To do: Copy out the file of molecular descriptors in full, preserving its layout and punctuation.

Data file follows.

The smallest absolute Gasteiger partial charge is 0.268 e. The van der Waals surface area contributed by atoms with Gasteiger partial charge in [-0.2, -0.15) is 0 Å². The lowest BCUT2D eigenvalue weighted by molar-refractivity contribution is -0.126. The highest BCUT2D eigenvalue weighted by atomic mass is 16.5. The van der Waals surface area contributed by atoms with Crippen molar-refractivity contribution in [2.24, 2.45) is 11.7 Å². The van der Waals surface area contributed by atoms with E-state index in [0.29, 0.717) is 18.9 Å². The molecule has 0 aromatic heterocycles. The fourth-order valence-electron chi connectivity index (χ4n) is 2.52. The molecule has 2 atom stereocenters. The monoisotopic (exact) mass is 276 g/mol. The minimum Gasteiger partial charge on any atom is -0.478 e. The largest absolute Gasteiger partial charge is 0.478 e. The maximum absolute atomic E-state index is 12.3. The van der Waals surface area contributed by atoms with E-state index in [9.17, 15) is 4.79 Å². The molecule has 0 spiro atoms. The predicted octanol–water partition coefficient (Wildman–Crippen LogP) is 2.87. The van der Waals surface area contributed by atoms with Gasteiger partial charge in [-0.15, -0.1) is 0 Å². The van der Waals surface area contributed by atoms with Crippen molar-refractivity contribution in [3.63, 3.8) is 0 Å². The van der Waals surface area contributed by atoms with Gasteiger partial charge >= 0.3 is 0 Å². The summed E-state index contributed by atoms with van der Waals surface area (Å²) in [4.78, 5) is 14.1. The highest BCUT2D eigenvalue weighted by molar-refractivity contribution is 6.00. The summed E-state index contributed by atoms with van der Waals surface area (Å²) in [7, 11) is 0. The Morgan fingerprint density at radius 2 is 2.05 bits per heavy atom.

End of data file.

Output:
The smallest absolute Gasteiger partial charge is 0.268 e. The van der Waals surface area contributed by atoms with Gasteiger partial charge in [-0.2, -0.15) is 0 Å². The lowest BCUT2D eigenvalue weighted by molar-refractivity contribution is -0.126. The highest BCUT2D eigenvalue weighted by atomic mass is 16.5. The van der Waals surface area contributed by atoms with Crippen molar-refractivity contribution in [2.24, 2.45) is 11.7 Å². The van der Waals surface area contributed by atoms with E-state index in [0.29, 0.717) is 18.9 Å². The molecule has 0 aromatic heterocycles. The fourth-order valence-electron chi connectivity index (χ4n) is 2.52. The molecule has 2 atom stereocenters. The monoisotopic (exact) mass is 276 g/mol. The minimum Gasteiger partial charge on any atom is -0.478 e. The largest absolute Gasteiger partial charge is 0.478 e. The maximum absolute atomic E-state index is 12.3. The van der Waals surface area contributed by atoms with E-state index in [9.17, 15) is 4.79 Å². The molecule has 0 spiro atoms. The predicted octanol–water partition coefficient (Wildman–Crippen LogP) is 2.87. The van der Waals surface area contributed by atoms with Gasteiger partial charge in [-0.15, -0.1) is 0 Å². The van der Waals surface area contributed by atoms with Crippen molar-refractivity contribution in [3.63, 3.8) is 0 Å². The van der Waals surface area contributed by atoms with Gasteiger partial charge >= 0.3 is 0 Å². The summed E-state index contributed by atoms with van der Waals surface area (Å²) in [4.78, 5) is 14.1. The highest BCUT2D eigenvalue weighted by molar-refractivity contribution is 6.00. The summed E-state index contributed by atoms with van der Waals surface area (Å²) in [7, 11) is 0. The Morgan fingerprint density at radius 2 is 2.05 bits per heavy atom.